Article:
“This is about the cycle of life,” says Brooklyn-based photographer DeSean McClinton-Holland. He’s explaining the story behind his visual project, Family. “Sometimes while getting lost in who we’ve lost, we forget that the energy continues, and that we start to see the people who are gone in the people who have come.”
After the death of his mother in 2012, McClinton-Holland felt alone and like he had no home to return to, his family being spread all across the country. To cope with the loss and loneliness, he picked up a camera and started taking photos that reminded him of home and family. While the series was first conceived as a way for him to heal, it grew over the years into a visual story about finding your way back to the places and people that came before you.
Not only does this photo essay provide a glimpse into the photographer’s world, it also gives the audience a peek into the homes of Black families in America. “A lot of the time, this kind of work is done as a way to make other people see us [Black people],” says McClinton-Holland. “But I think it’s more important for us to see each other through the Black gaze first.”
Being a Black American myself, I understood what he meant immediately. With information about who we are and where we come from being manipulated and erased for generations, it’s hard to reconstruct one narrative, because the Black community is multicultural, not a monolith. While these images are just a snippet of his bigger project, McClinton-Holland selected each to say, “No, we don’t all grow up the same way, but we have a lot of similarities however we grow up.”
When looking through the images, there were several that brought a smile to my face because they reminded me of visiting my own grandmother’s house in Southwest Detroit. From the candy dish that’s always filled with caramels or those soft red-and-white peppermints that melt in your mouth to the plastic covers that remain forever on the furniture, the imagery evokes a sense of connection to the work, just as McClinton-Holland intended.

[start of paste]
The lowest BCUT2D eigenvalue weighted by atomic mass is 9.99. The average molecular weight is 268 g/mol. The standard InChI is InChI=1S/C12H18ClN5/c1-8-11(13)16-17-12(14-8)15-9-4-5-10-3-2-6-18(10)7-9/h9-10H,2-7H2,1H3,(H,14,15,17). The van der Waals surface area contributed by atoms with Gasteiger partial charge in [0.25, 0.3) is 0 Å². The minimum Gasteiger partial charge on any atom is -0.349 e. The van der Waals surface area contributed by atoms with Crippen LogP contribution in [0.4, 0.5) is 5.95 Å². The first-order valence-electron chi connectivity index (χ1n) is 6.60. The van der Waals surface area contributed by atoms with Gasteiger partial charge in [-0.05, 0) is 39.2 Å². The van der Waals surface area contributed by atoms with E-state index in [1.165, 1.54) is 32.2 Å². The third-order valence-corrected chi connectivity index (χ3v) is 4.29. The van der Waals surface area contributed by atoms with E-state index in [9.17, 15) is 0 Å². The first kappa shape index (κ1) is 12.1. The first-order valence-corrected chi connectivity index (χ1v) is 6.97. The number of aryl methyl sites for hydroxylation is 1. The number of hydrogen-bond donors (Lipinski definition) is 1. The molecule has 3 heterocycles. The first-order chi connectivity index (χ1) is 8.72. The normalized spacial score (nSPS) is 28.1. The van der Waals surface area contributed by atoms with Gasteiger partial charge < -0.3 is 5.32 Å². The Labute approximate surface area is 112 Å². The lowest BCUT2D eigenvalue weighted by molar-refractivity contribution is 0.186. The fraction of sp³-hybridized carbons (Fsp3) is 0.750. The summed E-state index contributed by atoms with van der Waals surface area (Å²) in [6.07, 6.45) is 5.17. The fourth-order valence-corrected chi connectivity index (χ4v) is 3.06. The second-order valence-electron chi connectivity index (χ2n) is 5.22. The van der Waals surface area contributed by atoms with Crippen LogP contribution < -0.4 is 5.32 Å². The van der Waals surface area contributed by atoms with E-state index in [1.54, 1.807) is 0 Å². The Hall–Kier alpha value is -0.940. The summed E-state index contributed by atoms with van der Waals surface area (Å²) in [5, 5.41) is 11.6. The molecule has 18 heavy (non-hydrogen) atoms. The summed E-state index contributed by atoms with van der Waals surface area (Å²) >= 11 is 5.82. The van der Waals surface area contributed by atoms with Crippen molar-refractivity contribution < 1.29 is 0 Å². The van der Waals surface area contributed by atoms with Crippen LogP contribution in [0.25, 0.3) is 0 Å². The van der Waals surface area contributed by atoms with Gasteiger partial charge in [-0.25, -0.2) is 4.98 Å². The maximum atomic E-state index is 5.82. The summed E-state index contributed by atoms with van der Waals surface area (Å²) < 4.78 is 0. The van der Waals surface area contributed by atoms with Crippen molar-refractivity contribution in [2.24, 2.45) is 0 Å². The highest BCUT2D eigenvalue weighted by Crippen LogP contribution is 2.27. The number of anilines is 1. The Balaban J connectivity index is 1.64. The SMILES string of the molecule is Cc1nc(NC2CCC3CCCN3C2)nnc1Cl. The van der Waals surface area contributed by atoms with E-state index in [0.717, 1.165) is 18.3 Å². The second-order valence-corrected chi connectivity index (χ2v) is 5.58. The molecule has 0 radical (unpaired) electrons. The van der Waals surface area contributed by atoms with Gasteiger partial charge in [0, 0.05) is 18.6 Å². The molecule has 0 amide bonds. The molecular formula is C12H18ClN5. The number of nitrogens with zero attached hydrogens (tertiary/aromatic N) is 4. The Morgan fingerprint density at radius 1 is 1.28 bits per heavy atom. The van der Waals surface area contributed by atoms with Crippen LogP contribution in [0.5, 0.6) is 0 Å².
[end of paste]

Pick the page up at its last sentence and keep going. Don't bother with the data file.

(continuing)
While some of the images date back to 2013, McClinton-Holland didn’t start developing the idea for the series until 2018. Spending time in California, Texas, Virginia, Oklahoma, Mississippi, and New York over the years, he was able to capture moments with his real family, as well as create others using objects and models that instantly reminded him of his family.
Throughout the series, you see the colors blue and pink, which symbolize family members he has lost. His grandmother’s favorite color was navy blue, and his mother and grandfather both loved pink roses. He also includes images of his brother, sister, niece, cousin, and late aunt and uncle.
“When I was making this image, I was thinking more of the relationship of Yemaya and Oshun, as an ode to all the women in my family and all the mothers who make our lives possible,” says McClinton-Holland as he describes the self-portrait he took holding pink roses and wearing a blue Senegalese dashiki outfit. “This is also an example of Dominican Santeria, the celebration of Oshun, to show the connection and the importance of spirituality to us wherever we’re from.”
These images are only a selection from the larger series McClinton-Holland is working on, but he hopes they will inspire viewers to start thinking more about family and doing the research to discover their history. “I want this to kind of be a mirror,” he says. “When people are looking at this, I want them to take a minute to reflect on their happy memories and how the important people in their lives impact their day-to-day life. When I leave to go on an assignment and I look at the images of my mom and sister, it’s a reminder that what I’m doing isn’t just for me.”
Scroll below to see more images from Family.